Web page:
- Posted February 9, 2009 by
Washington, District of Columbia
This iReport is part of an assignment:
Do you wear a religious garment?
Muslim with blue eyes
My best friend in college converted to Islam and married an Iranian guy. I happened to have dated an Iranian guy for two and a half years before we met so when we did, we found that we had that unique experience in common as we’re both white American girls. Oddly enough, my boyfriend was not Muslim so I came to study Islam through her. We would go to the Islamic Learning Center in Maryland on Friday nights to partake in Brother Adnon’s discussions on Islam. He is Iraqi but most of the attendees were Iranian, so the discussions were conducted in English.
Before we took the journey from George Mason University in Virginia to Maryland we would put our hijabs (head scarves) on. People did give us double takes. And Muslims would often approach us. Especially those who were not wearing
hijabs. On one occasion I was told that I was a better Muslim than she because of it. Of course, I was a three hour Muslim if you count the total amount of time I spent wearing hijab per week as
my being a Muslim. But on one occasion I did see the police profiling that occurs as I, my friend and another female friend were getting in her husband’s car – we were all wearing hijabs, he
wearing a kufi (the little white cap) - and the cops started to harass us in the parking lot to move our car. I’ve never had a cop come at me in such an immediately aggressive way so I realized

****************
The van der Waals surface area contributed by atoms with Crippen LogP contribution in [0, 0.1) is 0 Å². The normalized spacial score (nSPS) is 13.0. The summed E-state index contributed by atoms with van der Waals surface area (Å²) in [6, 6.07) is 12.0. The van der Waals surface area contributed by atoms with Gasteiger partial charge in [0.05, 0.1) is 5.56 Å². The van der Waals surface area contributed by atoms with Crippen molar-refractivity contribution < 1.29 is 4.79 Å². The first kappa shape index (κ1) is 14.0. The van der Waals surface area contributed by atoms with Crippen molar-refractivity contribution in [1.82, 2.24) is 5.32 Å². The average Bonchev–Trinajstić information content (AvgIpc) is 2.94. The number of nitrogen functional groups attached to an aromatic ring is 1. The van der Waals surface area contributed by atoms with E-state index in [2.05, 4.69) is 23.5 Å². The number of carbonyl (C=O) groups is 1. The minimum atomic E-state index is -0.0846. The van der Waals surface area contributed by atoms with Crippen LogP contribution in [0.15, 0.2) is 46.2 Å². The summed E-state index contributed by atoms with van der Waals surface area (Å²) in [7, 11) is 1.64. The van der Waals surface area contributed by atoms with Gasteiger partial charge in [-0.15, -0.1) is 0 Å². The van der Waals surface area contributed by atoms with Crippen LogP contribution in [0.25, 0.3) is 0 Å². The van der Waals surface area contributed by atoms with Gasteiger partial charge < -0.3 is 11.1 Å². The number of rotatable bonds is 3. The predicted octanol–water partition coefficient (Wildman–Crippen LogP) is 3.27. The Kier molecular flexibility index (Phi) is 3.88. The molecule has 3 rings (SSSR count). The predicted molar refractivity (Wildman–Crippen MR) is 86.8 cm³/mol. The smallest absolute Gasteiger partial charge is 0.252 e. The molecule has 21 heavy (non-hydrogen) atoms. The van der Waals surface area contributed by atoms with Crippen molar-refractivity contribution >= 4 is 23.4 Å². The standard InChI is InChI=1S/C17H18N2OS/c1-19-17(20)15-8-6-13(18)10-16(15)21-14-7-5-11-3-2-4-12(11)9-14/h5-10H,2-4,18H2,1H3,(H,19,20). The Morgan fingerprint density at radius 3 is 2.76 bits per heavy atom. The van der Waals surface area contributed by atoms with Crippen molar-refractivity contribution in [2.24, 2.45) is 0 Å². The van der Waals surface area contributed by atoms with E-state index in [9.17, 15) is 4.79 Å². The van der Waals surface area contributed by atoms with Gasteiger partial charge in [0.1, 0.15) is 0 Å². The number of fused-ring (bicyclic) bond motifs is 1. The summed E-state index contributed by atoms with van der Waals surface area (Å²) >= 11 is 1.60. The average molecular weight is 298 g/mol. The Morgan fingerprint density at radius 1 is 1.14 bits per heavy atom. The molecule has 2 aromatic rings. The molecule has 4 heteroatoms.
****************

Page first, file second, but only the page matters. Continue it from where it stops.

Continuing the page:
what was going on as my blue eyed white girl exterior usually allows me a softer approach by the police.
While I experienced nothing but acceptance in the Muslim community, the more you go outside of it with this identity, the more you receive scrutiny. In one circumstance we were doing the lunch time prayer outside of the largest mosque in DC, the one on Mass Ave in NW. This was a protest of the leadership so we were on the other side of the fence from the mosque, kneeling in the grass between the sidewalk and the street. And as DC residents strolled by on their lunch breaks, I recall quite clearly a woman shaking her head and muttering as she passed. I think as a white girl with a hijab you attract even more attention in that people think “Why would she
pick that? I mean, if you’re Arab you don’t have a choice, you’re the religion of your country. But why would a white girl pick that?”
And though I did not become a Muslim as I am an atheist (surprise), I always feel a connection to my Muslim sisters and brothers and to anyone who takes on a small part of their experience that a piece of cloth on your head provides. Alhamdullah.